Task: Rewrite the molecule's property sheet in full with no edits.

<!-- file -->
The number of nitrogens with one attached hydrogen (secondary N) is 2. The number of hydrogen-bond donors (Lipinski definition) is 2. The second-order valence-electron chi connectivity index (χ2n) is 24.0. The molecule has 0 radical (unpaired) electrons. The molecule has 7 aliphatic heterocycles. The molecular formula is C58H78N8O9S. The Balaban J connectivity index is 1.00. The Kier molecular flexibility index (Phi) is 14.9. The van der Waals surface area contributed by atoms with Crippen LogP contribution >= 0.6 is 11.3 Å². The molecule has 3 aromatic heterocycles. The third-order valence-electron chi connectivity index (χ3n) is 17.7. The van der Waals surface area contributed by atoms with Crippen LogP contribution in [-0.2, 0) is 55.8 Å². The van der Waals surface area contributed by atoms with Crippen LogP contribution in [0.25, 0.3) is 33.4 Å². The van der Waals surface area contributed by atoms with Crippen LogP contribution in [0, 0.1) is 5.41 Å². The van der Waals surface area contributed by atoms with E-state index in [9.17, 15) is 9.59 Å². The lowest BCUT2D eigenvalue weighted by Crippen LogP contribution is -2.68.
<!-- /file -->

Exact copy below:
The number of nitrogens with one attached hydrogen (secondary N) is 2. The number of hydrogen-bond donors (Lipinski definition) is 2. The second-order valence-electron chi connectivity index (χ2n) is 24.0. The molecule has 0 radical (unpaired) electrons. The molecule has 7 aliphatic heterocycles. The molecular formula is C58H78N8O9S. The Balaban J connectivity index is 1.00. The Kier molecular flexibility index (Phi) is 14.9. The van der Waals surface area contributed by atoms with Crippen LogP contribution >= 0.6 is 11.3 Å². The molecule has 3 aromatic heterocycles. The third-order valence-electron chi connectivity index (χ3n) is 17.7. The van der Waals surface area contributed by atoms with Crippen LogP contribution in [-0.2, 0) is 55.8 Å². The van der Waals surface area contributed by atoms with Crippen LogP contribution in [0.25, 0.3) is 33.4 Å². The van der Waals surface area contributed by atoms with Crippen LogP contribution in [0, 0.1) is 5.41 Å². The van der Waals surface area contributed by atoms with E-state index in [9.17, 15) is 9.59 Å². The lowest BCUT2D eigenvalue weighted by Crippen LogP contribution is -2.68.